A Greek shield can be made from either metal or wood. The main point about a Greek shield is the shape (round) and the leather handles on the back side of the shield through which you put your shield arm. Decorating your shield can be one of the most enjoyable parts of making a Greek shield. All Greek shields were decorated around the edge and most had decorative pictures painted in the center as well. Use your imagination and have fun decorating your shield.
Things You'll Need
- 2 by 2 sheet of 1/2 inch plywood
- Coarse sandpaper
- Hand plane
- Artist paint brushes
- 2 leather straps 2 inches by 10 inches
- 4 1/2-inch wood screws
- 4 washers
Trace a circle 24 inches in diameter on your plywood. Either trace around another circular object 24 inches in diameter or make a simple compass from a string and a pencil to draw your circle.
Cut out your circle using a jig saw.
Smooth out the edges of your circle with coarse sandpaper and or a small hand plane.
Draw a line on the back of your shield which passes through the center of your circle. This line should divide your shield evenly in two.
Lay your arm along the line you have just drawn, with the line just below your arm. Mark two spots on the line where you feel it proper to attach your leather straps.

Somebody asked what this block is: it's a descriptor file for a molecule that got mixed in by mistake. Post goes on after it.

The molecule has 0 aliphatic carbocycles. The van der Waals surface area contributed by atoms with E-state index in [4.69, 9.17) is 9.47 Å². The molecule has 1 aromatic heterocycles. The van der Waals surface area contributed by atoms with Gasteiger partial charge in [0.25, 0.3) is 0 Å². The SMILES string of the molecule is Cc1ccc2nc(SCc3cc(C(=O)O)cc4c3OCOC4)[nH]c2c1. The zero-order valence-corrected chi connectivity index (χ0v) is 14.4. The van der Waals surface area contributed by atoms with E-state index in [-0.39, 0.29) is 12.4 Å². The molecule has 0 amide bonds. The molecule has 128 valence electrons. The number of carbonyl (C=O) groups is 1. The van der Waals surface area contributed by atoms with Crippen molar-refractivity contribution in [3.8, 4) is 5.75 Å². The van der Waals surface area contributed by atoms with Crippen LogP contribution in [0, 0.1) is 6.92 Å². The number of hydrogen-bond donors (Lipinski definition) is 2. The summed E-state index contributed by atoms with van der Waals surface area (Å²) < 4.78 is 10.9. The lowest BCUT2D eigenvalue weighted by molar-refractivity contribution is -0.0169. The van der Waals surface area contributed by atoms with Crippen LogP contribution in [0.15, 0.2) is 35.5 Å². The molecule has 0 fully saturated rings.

Using two 1/2-inch wood screws with washers, attach one end of your leather straps to the two point you have marked on your center line.
Lay your arm back in place and loop the straps over your arm. The straps should be snug but not too tight. Mark where the leather pieces need to be screwed down in order to create two straps on the back of your shield into which you can insert your shield arm.
Using your remaining 4 wood screws and washers secure the free ends of the straps straps to the shield. You should now be able to insert your shield arm into the straps and hold your shield in front of you like an ancient Greek warrior.
Decorate the front of your shield with painted images. The entire circumference of your shield should be painted around the edge, and the center of your shield can be painted with any "Greek" images you like. Images can be traced onto the shield or simply pained freehand.
Larry Parr has been a full-time professional freelance writer for more than 30 years. For 25 years he wrote cartoons for television, everything from "Smurfs" to "Spider-Man." Today Parr train dogs and write articles on a variety of topics for websites worldwide.